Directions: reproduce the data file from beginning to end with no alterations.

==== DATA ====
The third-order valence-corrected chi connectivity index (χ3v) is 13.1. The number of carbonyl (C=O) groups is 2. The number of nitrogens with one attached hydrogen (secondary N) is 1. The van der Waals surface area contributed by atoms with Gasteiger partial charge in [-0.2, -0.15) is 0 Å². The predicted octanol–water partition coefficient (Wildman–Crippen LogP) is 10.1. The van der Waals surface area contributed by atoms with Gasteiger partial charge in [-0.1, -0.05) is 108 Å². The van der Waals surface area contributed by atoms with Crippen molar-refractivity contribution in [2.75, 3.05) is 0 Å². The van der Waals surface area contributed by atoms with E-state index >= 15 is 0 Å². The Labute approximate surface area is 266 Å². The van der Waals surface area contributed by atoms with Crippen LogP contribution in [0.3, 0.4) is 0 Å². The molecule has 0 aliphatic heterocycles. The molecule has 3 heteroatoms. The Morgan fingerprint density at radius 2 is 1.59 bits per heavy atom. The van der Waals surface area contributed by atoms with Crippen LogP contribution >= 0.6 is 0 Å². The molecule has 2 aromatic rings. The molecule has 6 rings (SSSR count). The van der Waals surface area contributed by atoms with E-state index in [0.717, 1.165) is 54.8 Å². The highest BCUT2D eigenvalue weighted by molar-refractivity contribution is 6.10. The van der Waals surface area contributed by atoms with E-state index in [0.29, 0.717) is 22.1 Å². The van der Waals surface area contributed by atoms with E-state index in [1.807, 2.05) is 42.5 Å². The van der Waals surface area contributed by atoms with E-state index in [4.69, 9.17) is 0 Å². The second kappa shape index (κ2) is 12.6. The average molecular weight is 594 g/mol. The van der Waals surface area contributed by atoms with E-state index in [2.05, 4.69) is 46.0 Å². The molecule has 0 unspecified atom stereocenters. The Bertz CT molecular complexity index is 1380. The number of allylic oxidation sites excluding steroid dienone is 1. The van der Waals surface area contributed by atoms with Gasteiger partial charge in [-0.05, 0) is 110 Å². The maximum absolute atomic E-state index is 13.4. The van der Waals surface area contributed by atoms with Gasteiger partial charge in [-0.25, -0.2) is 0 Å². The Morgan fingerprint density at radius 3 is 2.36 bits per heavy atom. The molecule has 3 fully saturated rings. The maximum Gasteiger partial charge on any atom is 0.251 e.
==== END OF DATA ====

The third-order valence-corrected chi connectivity index (χ3v) is 13.1. The number of carbonyl (C=O) groups is 2. The number of nitrogens with one attached hydrogen (secondary N) is 1. The van der Waals surface area contributed by atoms with Gasteiger partial charge in [-0.2, -0.15) is 0 Å². The predicted octanol–water partition coefficient (Wildman–Crippen LogP) is 10.1. The van der Waals surface area contributed by atoms with Gasteiger partial charge in [-0.1, -0.05) is 108 Å². The van der Waals surface area contributed by atoms with Crippen molar-refractivity contribution in [2.75, 3.05) is 0 Å². The van der Waals surface area contributed by atoms with E-state index >= 15 is 0 Å². The Labute approximate surface area is 266 Å². The van der Waals surface area contributed by atoms with Crippen LogP contribution in [0.3, 0.4) is 0 Å². The molecule has 0 aliphatic heterocycles. The molecule has 3 heteroatoms. The Morgan fingerprint density at radius 2 is 1.59 bits per heavy atom. The van der Waals surface area contributed by atoms with Crippen LogP contribution >= 0.6 is 0 Å². The molecule has 2 aromatic rings. The molecule has 6 rings (SSSR count). The van der Waals surface area contributed by atoms with E-state index in [0.717, 1.165) is 54.8 Å². The highest BCUT2D eigenvalue weighted by molar-refractivity contribution is 6.10. The van der Waals surface area contributed by atoms with E-state index in [0.29, 0.717) is 22.1 Å². The van der Waals surface area contributed by atoms with E-state index in [1.807, 2.05) is 42.5 Å². The van der Waals surface area contributed by atoms with E-state index in [4.69, 9.17) is 0 Å². The second kappa shape index (κ2) is 12.6. The average molecular weight is 594 g/mol. The van der Waals surface area contributed by atoms with E-state index in [2.05, 4.69) is 46.0 Å². The molecule has 0 unspecified atom stereocenters. The Bertz CT molecular complexity index is 1380. The number of allylic oxidation sites excluding steroid dienone is 1. The van der Waals surface area contributed by atoms with Gasteiger partial charge in [-0.05, 0) is 110 Å². The maximum absolute atomic E-state index is 13.4. The van der Waals surface area contributed by atoms with Gasteiger partial charge in [-0.25, -0.2) is 0 Å². The Morgan fingerprint density at radius 3 is 2.36 bits per heavy atom. The molecule has 3 fully saturated rings. The maximum Gasteiger partial charge on any atom is 0.251 e.